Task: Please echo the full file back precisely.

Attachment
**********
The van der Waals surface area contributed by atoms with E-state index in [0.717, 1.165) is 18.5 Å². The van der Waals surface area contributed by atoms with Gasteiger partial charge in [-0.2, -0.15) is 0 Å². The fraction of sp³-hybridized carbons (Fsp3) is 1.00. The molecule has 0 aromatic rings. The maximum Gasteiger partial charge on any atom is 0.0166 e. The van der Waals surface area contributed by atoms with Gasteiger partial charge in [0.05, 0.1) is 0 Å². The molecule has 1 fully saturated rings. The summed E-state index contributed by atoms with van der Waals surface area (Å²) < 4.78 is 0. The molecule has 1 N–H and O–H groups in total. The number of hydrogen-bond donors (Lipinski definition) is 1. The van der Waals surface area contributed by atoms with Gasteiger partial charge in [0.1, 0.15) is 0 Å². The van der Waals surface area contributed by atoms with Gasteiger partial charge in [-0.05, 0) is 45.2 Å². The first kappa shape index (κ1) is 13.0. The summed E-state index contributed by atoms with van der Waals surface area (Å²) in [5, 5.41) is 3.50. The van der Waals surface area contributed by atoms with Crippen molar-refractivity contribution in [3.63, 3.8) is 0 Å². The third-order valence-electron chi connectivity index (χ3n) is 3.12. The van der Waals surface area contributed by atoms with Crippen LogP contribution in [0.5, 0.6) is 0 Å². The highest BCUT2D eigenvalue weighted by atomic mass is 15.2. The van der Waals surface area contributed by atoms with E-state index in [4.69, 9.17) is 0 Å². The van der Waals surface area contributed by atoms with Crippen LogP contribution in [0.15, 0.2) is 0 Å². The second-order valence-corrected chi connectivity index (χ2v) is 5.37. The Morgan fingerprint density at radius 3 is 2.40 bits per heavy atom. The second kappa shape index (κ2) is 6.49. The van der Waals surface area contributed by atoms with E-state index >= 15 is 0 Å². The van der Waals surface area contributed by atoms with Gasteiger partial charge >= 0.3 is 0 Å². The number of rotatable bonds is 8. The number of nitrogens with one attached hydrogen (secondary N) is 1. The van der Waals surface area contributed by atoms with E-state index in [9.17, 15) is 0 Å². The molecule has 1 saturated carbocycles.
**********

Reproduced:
The van der Waals surface area contributed by atoms with E-state index in [0.717, 1.165) is 18.5 Å². The van der Waals surface area contributed by atoms with Gasteiger partial charge in [-0.2, -0.15) is 0 Å². The fraction of sp³-hybridized carbons (Fsp3) is 1.00. The molecule has 0 aromatic rings. The maximum Gasteiger partial charge on any atom is 0.0166 e. The van der Waals surface area contributed by atoms with Gasteiger partial charge in [0.05, 0.1) is 0 Å². The molecule has 1 fully saturated rings. The summed E-state index contributed by atoms with van der Waals surface area (Å²) < 4.78 is 0. The molecule has 1 N–H and O–H groups in total. The number of hydrogen-bond donors (Lipinski definition) is 1. The van der Waals surface area contributed by atoms with Gasteiger partial charge in [0.1, 0.15) is 0 Å². The van der Waals surface area contributed by atoms with Gasteiger partial charge in [-0.05, 0) is 45.2 Å². The first kappa shape index (κ1) is 13.0. The summed E-state index contributed by atoms with van der Waals surface area (Å²) in [5, 5.41) is 3.50. The van der Waals surface area contributed by atoms with Crippen molar-refractivity contribution in [3.63, 3.8) is 0 Å². The third-order valence-electron chi connectivity index (χ3n) is 3.12. The van der Waals surface area contributed by atoms with Crippen LogP contribution in [0.5, 0.6) is 0 Å². The highest BCUT2D eigenvalue weighted by atomic mass is 15.2. The van der Waals surface area contributed by atoms with E-state index in [4.69, 9.17) is 0 Å². The van der Waals surface area contributed by atoms with Crippen LogP contribution in [0.15, 0.2) is 0 Å². The second-order valence-corrected chi connectivity index (χ2v) is 5.37. The Morgan fingerprint density at radius 3 is 2.40 bits per heavy atom. The second kappa shape index (κ2) is 6.49. The van der Waals surface area contributed by atoms with E-state index >= 15 is 0 Å². The van der Waals surface area contributed by atoms with Gasteiger partial charge >= 0.3 is 0 Å². The number of rotatable bonds is 8. The number of nitrogens with one attached hydrogen (secondary N) is 1. The van der Waals surface area contributed by atoms with E-state index in [9.17, 15) is 0 Å². The molecule has 1 saturated carbocycles.